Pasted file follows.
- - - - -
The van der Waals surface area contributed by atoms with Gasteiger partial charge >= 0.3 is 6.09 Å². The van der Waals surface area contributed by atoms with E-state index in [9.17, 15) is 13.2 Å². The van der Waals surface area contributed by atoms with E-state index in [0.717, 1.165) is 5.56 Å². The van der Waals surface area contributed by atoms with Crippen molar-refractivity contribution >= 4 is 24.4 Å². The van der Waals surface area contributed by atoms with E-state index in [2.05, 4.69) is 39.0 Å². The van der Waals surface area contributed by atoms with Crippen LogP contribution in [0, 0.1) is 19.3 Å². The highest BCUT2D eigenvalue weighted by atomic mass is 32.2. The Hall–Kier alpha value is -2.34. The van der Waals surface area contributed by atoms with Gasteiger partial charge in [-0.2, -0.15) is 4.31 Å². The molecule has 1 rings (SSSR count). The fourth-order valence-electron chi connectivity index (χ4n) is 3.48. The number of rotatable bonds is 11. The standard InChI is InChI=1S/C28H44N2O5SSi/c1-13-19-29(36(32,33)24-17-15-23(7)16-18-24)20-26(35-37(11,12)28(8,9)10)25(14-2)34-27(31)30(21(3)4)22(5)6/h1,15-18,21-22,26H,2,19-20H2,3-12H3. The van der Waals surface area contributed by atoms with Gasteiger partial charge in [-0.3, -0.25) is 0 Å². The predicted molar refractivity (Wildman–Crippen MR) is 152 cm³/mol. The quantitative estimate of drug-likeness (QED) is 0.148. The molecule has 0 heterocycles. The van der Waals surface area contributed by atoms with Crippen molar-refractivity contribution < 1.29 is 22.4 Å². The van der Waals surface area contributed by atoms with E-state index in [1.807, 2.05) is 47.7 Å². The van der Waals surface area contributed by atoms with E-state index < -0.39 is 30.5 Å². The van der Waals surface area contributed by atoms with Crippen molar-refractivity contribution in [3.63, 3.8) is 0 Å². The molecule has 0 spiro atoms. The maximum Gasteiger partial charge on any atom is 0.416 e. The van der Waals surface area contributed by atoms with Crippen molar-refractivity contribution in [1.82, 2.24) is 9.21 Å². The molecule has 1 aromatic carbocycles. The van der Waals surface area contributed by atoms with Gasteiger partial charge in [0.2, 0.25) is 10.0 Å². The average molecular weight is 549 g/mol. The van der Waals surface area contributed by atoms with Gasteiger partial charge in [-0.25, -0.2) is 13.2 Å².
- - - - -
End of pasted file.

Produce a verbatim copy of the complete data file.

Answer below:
The van der Waals surface area contributed by atoms with Gasteiger partial charge >= 0.3 is 6.09 Å². The van der Waals surface area contributed by atoms with E-state index in [9.17, 15) is 13.2 Å². The van der Waals surface area contributed by atoms with E-state index in [0.717, 1.165) is 5.56 Å². The van der Waals surface area contributed by atoms with Crippen molar-refractivity contribution >= 4 is 24.4 Å². The van der Waals surface area contributed by atoms with E-state index in [2.05, 4.69) is 39.0 Å². The van der Waals surface area contributed by atoms with Crippen LogP contribution in [0, 0.1) is 19.3 Å². The highest BCUT2D eigenvalue weighted by atomic mass is 32.2. The Hall–Kier alpha value is -2.34. The van der Waals surface area contributed by atoms with Gasteiger partial charge in [-0.2, -0.15) is 4.31 Å². The molecule has 1 rings (SSSR count). The fourth-order valence-electron chi connectivity index (χ4n) is 3.48. The number of rotatable bonds is 11. The standard InChI is InChI=1S/C28H44N2O5SSi/c1-13-19-29(36(32,33)24-17-15-23(7)16-18-24)20-26(35-37(11,12)28(8,9)10)25(14-2)34-27(31)30(21(3)4)22(5)6/h1,15-18,21-22,26H,2,19-20H2,3-12H3. The van der Waals surface area contributed by atoms with Gasteiger partial charge in [-0.3, -0.25) is 0 Å². The predicted molar refractivity (Wildman–Crippen MR) is 152 cm³/mol. The quantitative estimate of drug-likeness (QED) is 0.148. The molecule has 0 heterocycles. The van der Waals surface area contributed by atoms with Crippen molar-refractivity contribution < 1.29 is 22.4 Å². The van der Waals surface area contributed by atoms with E-state index in [1.807, 2.05) is 47.7 Å². The van der Waals surface area contributed by atoms with E-state index < -0.39 is 30.5 Å². The van der Waals surface area contributed by atoms with Crippen molar-refractivity contribution in [3.63, 3.8) is 0 Å². The molecule has 0 spiro atoms. The maximum Gasteiger partial charge on any atom is 0.416 e. The van der Waals surface area contributed by atoms with Crippen molar-refractivity contribution in [1.82, 2.24) is 9.21 Å². The molecule has 1 aromatic carbocycles. The van der Waals surface area contributed by atoms with Gasteiger partial charge in [0.2, 0.25) is 10.0 Å². The average molecular weight is 549 g/mol. The van der Waals surface area contributed by atoms with Gasteiger partial charge in [-0.25, -0.2) is 13.2 Å².